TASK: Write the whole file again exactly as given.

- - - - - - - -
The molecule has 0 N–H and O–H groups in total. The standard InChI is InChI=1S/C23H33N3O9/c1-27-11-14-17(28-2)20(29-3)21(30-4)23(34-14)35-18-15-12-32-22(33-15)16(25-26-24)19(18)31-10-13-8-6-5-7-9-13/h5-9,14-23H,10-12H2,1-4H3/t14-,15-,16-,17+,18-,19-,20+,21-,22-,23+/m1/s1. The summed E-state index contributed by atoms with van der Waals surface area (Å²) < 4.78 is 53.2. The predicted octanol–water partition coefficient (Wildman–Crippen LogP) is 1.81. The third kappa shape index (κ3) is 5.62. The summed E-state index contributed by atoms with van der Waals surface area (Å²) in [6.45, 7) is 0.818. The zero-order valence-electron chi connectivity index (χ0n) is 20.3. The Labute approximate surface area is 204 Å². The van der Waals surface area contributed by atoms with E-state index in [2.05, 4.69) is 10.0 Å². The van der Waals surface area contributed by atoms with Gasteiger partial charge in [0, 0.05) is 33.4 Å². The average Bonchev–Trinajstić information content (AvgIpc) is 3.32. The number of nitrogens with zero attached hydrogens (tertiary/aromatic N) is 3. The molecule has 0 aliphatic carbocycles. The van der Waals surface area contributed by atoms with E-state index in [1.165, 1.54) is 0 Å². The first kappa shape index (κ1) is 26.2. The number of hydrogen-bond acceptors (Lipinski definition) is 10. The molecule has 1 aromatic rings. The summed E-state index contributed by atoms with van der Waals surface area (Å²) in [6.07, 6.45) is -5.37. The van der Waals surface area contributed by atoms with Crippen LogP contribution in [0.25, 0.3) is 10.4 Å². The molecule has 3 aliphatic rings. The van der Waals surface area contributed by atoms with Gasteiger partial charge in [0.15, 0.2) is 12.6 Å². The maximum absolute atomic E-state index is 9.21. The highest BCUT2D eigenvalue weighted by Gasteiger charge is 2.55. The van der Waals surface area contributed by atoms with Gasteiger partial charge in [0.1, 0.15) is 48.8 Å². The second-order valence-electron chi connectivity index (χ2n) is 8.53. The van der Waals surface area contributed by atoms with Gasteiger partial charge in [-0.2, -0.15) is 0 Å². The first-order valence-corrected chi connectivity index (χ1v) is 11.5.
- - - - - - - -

The molecule has 0 N–H and O–H groups in total. The standard InChI is InChI=1S/C23H33N3O9/c1-27-11-14-17(28-2)20(29-3)21(30-4)23(34-14)35-18-15-12-32-22(33-15)16(25-26-24)19(18)31-10-13-8-6-5-7-9-13/h5-9,14-23H,10-12H2,1-4H3/t14-,15-,16-,17+,18-,19-,20+,21-,22-,23+/m1/s1. The summed E-state index contributed by atoms with van der Waals surface area (Å²) < 4.78 is 53.2. The predicted octanol–water partition coefficient (Wildman–Crippen LogP) is 1.81. The third kappa shape index (κ3) is 5.62. The summed E-state index contributed by atoms with van der Waals surface area (Å²) in [6.45, 7) is 0.818. The zero-order valence-electron chi connectivity index (χ0n) is 20.3. The Labute approximate surface area is 204 Å². The van der Waals surface area contributed by atoms with E-state index in [2.05, 4.69) is 10.0 Å². The van der Waals surface area contributed by atoms with Gasteiger partial charge in [0, 0.05) is 33.4 Å². The average Bonchev–Trinajstić information content (AvgIpc) is 3.32. The number of nitrogens with zero attached hydrogens (tertiary/aromatic N) is 3. The molecule has 0 aliphatic carbocycles. The van der Waals surface area contributed by atoms with E-state index in [1.165, 1.54) is 0 Å². The first kappa shape index (κ1) is 26.2. The number of hydrogen-bond acceptors (Lipinski definition) is 10. The molecule has 1 aromatic rings. The summed E-state index contributed by atoms with van der Waals surface area (Å²) in [6.07, 6.45) is -5.37. The van der Waals surface area contributed by atoms with Crippen LogP contribution in [0.25, 0.3) is 10.4 Å². The molecule has 3 aliphatic rings. The van der Waals surface area contributed by atoms with Gasteiger partial charge in [0.15, 0.2) is 12.6 Å². The maximum absolute atomic E-state index is 9.21. The highest BCUT2D eigenvalue weighted by Gasteiger charge is 2.55. The van der Waals surface area contributed by atoms with Gasteiger partial charge in [0.1, 0.15) is 48.8 Å². The second-order valence-electron chi connectivity index (χ2n) is 8.53. The van der Waals surface area contributed by atoms with Gasteiger partial charge in [-0.2, -0.15) is 0 Å². The first-order valence-corrected chi connectivity index (χ1v) is 11.5.